Cut by rusty metal! Do I need a tetanus shot?
Originally Published: May 31, 1996 - Last Updated / Reviewed On: March 6, 2014
If you step on a nail and have not had a tetanus shot in the last five
years, how soon should a person be vaccinated? 24 hours? 48
Although rusty metal has become synonymous with tetanus, stepping on a nail is not necessarily enough to send you running (well, more likely hobbling) to your health care provider for a tetanus shot. While tetanus is a serious bacterial disease, there are many factors to consider and symptoms to look for when determining whether or not you need a vaccination. That being said, health professionals recommend that adults receive tetanus boosters at least every ten years, as preventing tetanus is much easier than curing it once you're infected. If you step on a nail and haven't had a tetanus booster in the last five years (or if you can't remember when your last booster was), limping over to your health care provider to get it checked out would be a great idea. Making it there within forty-eight hours will up your chances of a successful treatment if you do have an infection.
The rusty nail scenario isn't the only way this disease can be spread. Any deep puncture can become infected with tetanus, as can burns, torn flesh, animal bites and scratches, or other wounds contaminated with human and animal feces or saliva. The bacteria Clostridium tetani can be found almost everywhere in the natural environment — spores lurk in soil, dust, and in animal intestines and feces. If this bacteria finds its way into the body through a puncture, a scratch, or any other kind of wound, the bacteria can produce a toxin that can spread systemically and interfere with the central nervous system, producing muscle stiffness, rigidity, or spasms.
If you suspect you have been exposed to tetanus, there are certain common symptoms you can watch for. The most frequent symptom is a stiff jaw, followed by a stiff neck, and then muscular stiffness and spasms throughout the body. Other symptoms include difficulty swallowing, restlessness and irritability, fever, headache, and sore throat. Symptoms can be localized, with muscle contractions in the part of the body where the infection began, or it can be generalized, affecting the whole body. Tetanus symptoms can appear anywhere from a few days to several weeks after tetanus bacteria enters the body.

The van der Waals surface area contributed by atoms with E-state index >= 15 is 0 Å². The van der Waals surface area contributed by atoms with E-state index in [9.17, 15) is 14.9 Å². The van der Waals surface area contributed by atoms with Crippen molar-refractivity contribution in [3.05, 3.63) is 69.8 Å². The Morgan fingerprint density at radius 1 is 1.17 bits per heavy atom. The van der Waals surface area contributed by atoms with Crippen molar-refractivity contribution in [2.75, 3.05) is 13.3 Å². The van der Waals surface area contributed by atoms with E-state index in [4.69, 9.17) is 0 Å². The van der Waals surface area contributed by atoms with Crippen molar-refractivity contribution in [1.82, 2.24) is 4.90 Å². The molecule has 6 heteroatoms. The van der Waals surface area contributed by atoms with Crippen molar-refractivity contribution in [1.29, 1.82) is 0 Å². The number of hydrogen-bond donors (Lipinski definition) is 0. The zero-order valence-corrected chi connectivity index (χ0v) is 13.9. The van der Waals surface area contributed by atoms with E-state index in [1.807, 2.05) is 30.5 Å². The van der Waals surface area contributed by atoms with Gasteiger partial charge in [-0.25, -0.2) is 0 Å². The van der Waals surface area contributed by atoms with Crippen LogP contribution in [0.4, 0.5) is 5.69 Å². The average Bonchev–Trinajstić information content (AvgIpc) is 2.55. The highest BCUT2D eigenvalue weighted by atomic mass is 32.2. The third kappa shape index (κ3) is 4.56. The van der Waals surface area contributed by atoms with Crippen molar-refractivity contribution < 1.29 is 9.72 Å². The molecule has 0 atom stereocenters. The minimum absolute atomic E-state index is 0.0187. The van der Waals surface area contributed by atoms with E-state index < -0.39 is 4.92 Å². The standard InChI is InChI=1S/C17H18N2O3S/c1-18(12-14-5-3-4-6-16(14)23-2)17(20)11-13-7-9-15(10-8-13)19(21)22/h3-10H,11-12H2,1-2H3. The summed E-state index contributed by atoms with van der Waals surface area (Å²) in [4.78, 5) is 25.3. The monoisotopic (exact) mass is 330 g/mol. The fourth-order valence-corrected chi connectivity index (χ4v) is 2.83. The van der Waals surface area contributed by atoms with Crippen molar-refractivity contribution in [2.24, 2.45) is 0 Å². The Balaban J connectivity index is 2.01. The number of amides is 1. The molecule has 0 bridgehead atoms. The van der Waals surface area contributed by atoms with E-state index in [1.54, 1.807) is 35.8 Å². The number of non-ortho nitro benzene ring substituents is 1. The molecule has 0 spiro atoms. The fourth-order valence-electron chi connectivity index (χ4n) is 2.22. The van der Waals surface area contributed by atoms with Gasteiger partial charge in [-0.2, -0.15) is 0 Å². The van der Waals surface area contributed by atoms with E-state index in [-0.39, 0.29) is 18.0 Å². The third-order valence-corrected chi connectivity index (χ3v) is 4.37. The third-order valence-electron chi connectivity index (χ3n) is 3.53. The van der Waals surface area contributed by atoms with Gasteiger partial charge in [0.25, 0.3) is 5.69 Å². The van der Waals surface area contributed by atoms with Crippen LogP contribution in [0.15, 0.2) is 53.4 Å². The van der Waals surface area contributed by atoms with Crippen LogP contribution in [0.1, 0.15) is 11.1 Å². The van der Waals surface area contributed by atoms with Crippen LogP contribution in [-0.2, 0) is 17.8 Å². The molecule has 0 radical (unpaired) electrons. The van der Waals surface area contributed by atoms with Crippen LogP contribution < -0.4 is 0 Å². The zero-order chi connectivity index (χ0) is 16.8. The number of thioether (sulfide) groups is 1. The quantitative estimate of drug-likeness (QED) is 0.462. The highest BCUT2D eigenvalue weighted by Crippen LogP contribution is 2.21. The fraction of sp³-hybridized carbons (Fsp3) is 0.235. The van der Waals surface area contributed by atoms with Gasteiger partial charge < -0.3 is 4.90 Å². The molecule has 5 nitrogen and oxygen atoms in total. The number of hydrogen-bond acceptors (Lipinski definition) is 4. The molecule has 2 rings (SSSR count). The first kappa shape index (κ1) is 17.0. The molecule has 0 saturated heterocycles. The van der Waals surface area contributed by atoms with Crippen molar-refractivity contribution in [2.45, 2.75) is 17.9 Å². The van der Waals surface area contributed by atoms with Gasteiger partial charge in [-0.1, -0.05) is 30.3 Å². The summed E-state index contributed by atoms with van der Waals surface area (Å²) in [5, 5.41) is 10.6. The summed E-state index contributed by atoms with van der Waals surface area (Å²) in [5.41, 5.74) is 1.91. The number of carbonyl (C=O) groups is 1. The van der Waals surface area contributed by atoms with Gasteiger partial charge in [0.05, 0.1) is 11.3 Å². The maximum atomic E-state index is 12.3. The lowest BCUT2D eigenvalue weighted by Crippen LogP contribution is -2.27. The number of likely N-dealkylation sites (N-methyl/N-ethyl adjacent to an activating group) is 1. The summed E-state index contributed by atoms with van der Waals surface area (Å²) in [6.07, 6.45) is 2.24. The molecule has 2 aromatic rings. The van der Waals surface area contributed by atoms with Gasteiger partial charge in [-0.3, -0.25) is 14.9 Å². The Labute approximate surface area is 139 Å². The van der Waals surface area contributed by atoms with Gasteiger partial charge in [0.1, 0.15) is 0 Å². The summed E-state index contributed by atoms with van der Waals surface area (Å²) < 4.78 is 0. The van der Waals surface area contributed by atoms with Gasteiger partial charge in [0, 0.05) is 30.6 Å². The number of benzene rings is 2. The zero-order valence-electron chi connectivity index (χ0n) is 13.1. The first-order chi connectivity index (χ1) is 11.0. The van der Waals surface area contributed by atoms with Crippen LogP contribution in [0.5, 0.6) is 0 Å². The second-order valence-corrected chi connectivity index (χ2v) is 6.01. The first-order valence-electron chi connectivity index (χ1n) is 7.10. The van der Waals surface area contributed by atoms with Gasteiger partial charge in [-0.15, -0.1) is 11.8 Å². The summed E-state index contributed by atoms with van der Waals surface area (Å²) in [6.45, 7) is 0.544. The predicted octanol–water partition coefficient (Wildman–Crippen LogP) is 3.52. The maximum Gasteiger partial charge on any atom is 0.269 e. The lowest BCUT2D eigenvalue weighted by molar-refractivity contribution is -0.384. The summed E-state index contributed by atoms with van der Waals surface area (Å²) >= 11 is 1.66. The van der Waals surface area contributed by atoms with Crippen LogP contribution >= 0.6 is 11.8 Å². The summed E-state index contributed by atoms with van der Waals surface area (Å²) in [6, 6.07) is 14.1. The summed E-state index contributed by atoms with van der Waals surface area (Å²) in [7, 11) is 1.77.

Health care providers diagnose tetanus based on a physical exam, looking for tell-tale signs like muscle spasms, stiffness, and pain. Laboratory tests are generally inconclusive. If someone is suffering from tetanus, treatment can consist of medications like a tetanus antitoxin, which can neutralize any toxin that hasn't yet combined with nerve tissue, or antibiotics, used to fight tetanus bacteria in the body.Tetanus has a mortality rate of 25 percent in the United States and 50 percent worldwide. This is why prevention via vaccination is important — it's easy, relatively cheap, and close to 100 percent effective. Almost all cases of tetanus occur in people who've never been immunized or who haven't had a tetanus booster shot within the preceding ten years.
A tetanus vaccination causes the body to respond to an inactivated form of the tetanus toxin by developing antibodies. The vaccine is usually given to children as part of the diphtheria and tetanus (DTaP) shot. The DTaP vaccine consists of a series of five shots, typically given in the arm or thigh to children between two months and six years old. It is then recommended that adolescents get a booster shot between the ages of eleven and 18, and that adults receive a tetanus booster every ten years. It's especially important to make sure your booster is up to date when traveling internationally, as tetanus may be more common and less treatable overseas. Columbia students can receive the tetanus vaccine, and many other vaccines by contacting Medical Services (Morningside) or the Student Health Service (CUMC).
So, patient reader, if the wound is deep or your vaccination status is questionable, visit your health care provider. For smaller wounds and for those who are certain they have a current vaccination, it's probably safe to clean the wound, treat it with antibiotic ointment, keep it covered and clean, and be on the lookout for any symptoms that could point to signs of a tetanus infection. It's better to be safe than sorry, the saying goes, and in this case that means: stay current with your tetanus vaccine. You'll be more likely avoid an infection if you happen to skin your knee on a rusty subway grate and you'll avoid the mad dash to your health care provider's door.